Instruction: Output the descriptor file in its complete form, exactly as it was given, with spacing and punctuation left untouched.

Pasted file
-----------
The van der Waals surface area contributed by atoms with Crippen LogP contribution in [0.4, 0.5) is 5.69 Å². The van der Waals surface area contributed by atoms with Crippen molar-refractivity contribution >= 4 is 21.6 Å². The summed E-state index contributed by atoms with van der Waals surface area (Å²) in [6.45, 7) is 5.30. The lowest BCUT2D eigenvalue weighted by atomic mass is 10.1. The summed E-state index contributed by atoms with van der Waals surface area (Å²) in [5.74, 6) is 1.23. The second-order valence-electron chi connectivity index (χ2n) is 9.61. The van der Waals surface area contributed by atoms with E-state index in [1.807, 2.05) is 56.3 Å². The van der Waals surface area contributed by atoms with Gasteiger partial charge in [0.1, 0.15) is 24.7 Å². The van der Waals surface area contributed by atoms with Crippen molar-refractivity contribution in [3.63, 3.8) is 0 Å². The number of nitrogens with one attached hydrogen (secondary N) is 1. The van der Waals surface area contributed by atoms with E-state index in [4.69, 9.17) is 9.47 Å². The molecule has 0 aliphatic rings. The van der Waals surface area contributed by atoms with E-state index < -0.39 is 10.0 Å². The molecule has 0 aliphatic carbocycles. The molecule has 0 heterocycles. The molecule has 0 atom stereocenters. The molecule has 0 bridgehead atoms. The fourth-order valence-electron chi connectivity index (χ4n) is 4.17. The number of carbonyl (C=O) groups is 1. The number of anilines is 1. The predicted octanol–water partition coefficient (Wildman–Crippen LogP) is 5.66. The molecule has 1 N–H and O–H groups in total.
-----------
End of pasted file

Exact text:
The van der Waals surface area contributed by atoms with Crippen LogP contribution in [0.4, 0.5) is 5.69 Å². The van der Waals surface area contributed by atoms with Crippen molar-refractivity contribution >= 4 is 21.6 Å². The summed E-state index contributed by atoms with van der Waals surface area (Å²) in [6.45, 7) is 5.30. The lowest BCUT2D eigenvalue weighted by atomic mass is 10.1. The summed E-state index contributed by atoms with van der Waals surface area (Å²) in [5.74, 6) is 1.23. The second-order valence-electron chi connectivity index (χ2n) is 9.61. The van der Waals surface area contributed by atoms with E-state index in [1.807, 2.05) is 56.3 Å². The van der Waals surface area contributed by atoms with Gasteiger partial charge in [0.1, 0.15) is 24.7 Å². The van der Waals surface area contributed by atoms with Crippen molar-refractivity contribution in [3.63, 3.8) is 0 Å². The number of nitrogens with one attached hydrogen (secondary N) is 1. The van der Waals surface area contributed by atoms with E-state index in [4.69, 9.17) is 9.47 Å². The molecule has 0 aliphatic rings. The van der Waals surface area contributed by atoms with E-state index < -0.39 is 10.0 Å². The molecule has 0 aliphatic carbocycles. The molecule has 0 heterocycles. The molecule has 0 atom stereocenters. The molecule has 0 bridgehead atoms. The fourth-order valence-electron chi connectivity index (χ4n) is 4.17. The number of carbonyl (C=O) groups is 1. The number of anilines is 1. The predicted octanol–water partition coefficient (Wildman–Crippen LogP) is 5.66. The molecule has 1 N–H and O–H groups in total.